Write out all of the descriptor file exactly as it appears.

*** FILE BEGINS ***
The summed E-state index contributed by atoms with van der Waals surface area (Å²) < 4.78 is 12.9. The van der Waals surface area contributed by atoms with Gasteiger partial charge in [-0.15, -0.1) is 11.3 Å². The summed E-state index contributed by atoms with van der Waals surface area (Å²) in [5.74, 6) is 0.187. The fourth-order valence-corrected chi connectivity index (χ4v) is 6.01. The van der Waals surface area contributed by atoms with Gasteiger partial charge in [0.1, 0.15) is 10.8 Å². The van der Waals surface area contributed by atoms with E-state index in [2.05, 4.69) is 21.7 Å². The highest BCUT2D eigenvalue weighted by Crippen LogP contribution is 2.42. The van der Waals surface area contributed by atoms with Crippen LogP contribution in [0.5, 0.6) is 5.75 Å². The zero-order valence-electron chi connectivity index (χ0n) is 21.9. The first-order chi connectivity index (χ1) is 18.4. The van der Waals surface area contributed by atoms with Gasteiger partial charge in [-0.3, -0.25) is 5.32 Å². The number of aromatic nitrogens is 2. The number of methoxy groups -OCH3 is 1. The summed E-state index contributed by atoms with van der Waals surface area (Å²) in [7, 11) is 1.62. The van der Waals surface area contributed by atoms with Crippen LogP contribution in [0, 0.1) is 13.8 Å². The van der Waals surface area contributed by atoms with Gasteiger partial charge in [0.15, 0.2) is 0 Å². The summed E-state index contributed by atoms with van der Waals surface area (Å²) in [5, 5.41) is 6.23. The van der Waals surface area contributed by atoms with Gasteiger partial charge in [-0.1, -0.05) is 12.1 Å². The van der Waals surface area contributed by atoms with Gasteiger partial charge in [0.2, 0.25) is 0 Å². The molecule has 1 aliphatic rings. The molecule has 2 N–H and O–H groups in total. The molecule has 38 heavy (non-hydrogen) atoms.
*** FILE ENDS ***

The summed E-state index contributed by atoms with van der Waals surface area (Å²) < 4.78 is 12.9. The van der Waals surface area contributed by atoms with Gasteiger partial charge in [-0.15, -0.1) is 11.3 Å². The summed E-state index contributed by atoms with van der Waals surface area (Å²) in [5.74, 6) is 0.187. The fourth-order valence-corrected chi connectivity index (χ4v) is 6.01. The van der Waals surface area contributed by atoms with Gasteiger partial charge in [0.1, 0.15) is 10.8 Å². The van der Waals surface area contributed by atoms with E-state index in [2.05, 4.69) is 21.7 Å². The highest BCUT2D eigenvalue weighted by Crippen LogP contribution is 2.42. The van der Waals surface area contributed by atoms with Crippen LogP contribution in [0.5, 0.6) is 5.75 Å². The zero-order valence-electron chi connectivity index (χ0n) is 21.9. The first-order chi connectivity index (χ1) is 18.4. The van der Waals surface area contributed by atoms with Gasteiger partial charge in [-0.3, -0.25) is 5.32 Å². The number of aromatic nitrogens is 2. The number of methoxy groups -OCH3 is 1. The summed E-state index contributed by atoms with van der Waals surface area (Å²) in [7, 11) is 1.62. The van der Waals surface area contributed by atoms with Crippen LogP contribution in [0, 0.1) is 13.8 Å². The van der Waals surface area contributed by atoms with Gasteiger partial charge in [0.15, 0.2) is 0 Å². The summed E-state index contributed by atoms with van der Waals surface area (Å²) in [5, 5.41) is 6.23. The van der Waals surface area contributed by atoms with Gasteiger partial charge in [-0.1, -0.05) is 12.1 Å². The van der Waals surface area contributed by atoms with Gasteiger partial charge in [0.2, 0.25) is 0 Å². The molecule has 1 aliphatic rings. The molecule has 2 N–H and O–H groups in total. The molecule has 38 heavy (non-hydrogen) atoms.